For more than twenty years, Radine Trees Nehring’s magazine features, essays, newspaper articles, and radio broadcasts have shared colorful stories about the people, places, events, and natural world near her Arkansas home.
In 2002, Radine’s first mystery novel, A VALLEY TO DIE FOR, was published and, in 2003 became a Macavity Award Nominee. Since that time she has continued to earn writing awards as she enthralls her original fans and attracts new ones with her signature blend of down-home Arkansas sightseeing and cozy amateur sleuthing by active retirees Henry King and Carrie McCrite King.
Website URL: www.RadinesBooks.com
Blog URL: http://radine.wordpress.com
Facebook URL: www.facebook.com/RadineTreesNehring
Though hardly an equivalent of soldiering, construction work, or high wire walking, a writing career is not for the faint of heart. We may not be tested physically, but stress and loss of sleep are not uncommon dangers. Self-doubt and frustration are also scary possibilities. Why does this happen when many non-writing humans, whether readers or not, still look at anyone claiming to be a writer with a degree of awe?
One truth we can’t avoid tells why. In few careers does success so totally depend on one person–one thinking mind. Even a leader, director, or president has supporting advisers to share any results of thinking and planning.
But the writer? Yes, we might blame the demands of our “other” job, current trends, editors, agents, publishers, book sellers, even the reading public for a lack of enthusiastic reception. No matter. We are smart people. We know, in spite of all our blaming, that the problem slides past everything else and lands, plop, right in our laps.
Then why do so many of us search out advice to writers, go to writers’ conferences, and then continue to write and submit? How can we keep hoping that somehow, some time, the words we write will reach a receptive audience and, glory be, our efforts will find validation?
I have decided it’s because of gratitude, recognized or not. If we are cultivating gratitude, that’s a huge boost to our thoughts about ourselves as authors. It cheers us, and spurs us on toward publication.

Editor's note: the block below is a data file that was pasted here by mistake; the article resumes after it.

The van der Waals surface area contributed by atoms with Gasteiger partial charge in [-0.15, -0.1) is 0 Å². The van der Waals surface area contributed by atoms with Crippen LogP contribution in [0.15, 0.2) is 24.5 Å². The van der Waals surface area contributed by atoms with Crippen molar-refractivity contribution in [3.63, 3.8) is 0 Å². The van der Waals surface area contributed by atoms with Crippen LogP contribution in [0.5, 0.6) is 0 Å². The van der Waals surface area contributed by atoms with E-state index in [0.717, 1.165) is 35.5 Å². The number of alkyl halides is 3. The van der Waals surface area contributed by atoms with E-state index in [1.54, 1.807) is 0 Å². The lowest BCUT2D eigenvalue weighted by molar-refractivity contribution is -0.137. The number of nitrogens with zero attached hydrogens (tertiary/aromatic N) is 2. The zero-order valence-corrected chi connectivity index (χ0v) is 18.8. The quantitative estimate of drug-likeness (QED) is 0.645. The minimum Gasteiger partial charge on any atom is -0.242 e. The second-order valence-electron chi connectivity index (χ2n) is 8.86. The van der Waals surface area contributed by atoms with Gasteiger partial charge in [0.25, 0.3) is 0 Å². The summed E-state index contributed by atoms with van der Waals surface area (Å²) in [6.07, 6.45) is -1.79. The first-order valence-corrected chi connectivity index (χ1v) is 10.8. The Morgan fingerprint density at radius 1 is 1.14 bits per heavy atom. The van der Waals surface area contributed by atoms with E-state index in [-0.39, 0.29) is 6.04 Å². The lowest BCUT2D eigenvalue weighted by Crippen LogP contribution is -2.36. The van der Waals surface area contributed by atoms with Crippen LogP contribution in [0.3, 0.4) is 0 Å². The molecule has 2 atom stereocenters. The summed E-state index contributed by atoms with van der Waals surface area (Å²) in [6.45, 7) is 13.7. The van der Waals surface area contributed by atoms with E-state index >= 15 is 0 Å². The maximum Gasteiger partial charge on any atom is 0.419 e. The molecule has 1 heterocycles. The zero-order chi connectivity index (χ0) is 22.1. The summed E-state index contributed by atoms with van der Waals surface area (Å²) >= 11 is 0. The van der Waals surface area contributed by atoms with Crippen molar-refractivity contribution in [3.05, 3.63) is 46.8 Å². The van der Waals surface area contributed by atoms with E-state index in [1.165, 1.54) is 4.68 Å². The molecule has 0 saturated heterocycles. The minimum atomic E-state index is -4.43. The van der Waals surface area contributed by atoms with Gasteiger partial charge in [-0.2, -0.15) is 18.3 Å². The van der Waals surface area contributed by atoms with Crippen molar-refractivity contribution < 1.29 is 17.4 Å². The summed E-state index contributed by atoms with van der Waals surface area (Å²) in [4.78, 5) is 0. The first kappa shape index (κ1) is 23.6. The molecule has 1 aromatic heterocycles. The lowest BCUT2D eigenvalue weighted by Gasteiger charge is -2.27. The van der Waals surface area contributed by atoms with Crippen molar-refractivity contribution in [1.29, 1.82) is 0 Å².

What are we grateful for? Ummm., how about sentences? Annie Dillard, who certainly knows what she is talking about, asked a potential author, “Do you like sentences?”
The poor young person was amazed and, I suspect, stumped.
But you and I know about liking sentences. Sometimes, when I go back a few pages to edit I think, “Wow, that’s a wonderful sentence, so expressive. Did I really write that?” How about you? Oh, yes, you know!
Be grateful for sentences.
If you write non-fiction, do you believe in what you are sharing? Do you, perhaps, think it might help someone else? What a good thing to be grateful for.
Fiction? How about your characters? Do you like most of them? Do you see them as the right people in the right place at the right time? Are you eager to share them, their adventures, struggles and discoveries, with others? I enjoy spending time with my book people, and I think most other fiction authors do as well. Huge reason for gratitude. We aren’t asked to spend time with people who mean little to us. We like the people we have given birth to.
How about recognition? It comes. Be grateful for every tiniest bit. “Oh my, I wish I could write.” “What do you write?” “Where do you get your ideas?” “Is your work for sale?”
I will never become wealthy as a writer. Very few of us do, but other compensations balance that. I often wear shirts with one of my book covers printed on the front. A couple of weeks ago I was walking through a restaurant and a women reached her hand out to me. “Are you Radine?” she asked, pointing to my shirt. When I acknowledged my name she said, “My husband and I love all your books. Is there going to be another one soon?”
Better than money in the bank? You betcha, and a huge cause for a burst of gratitude.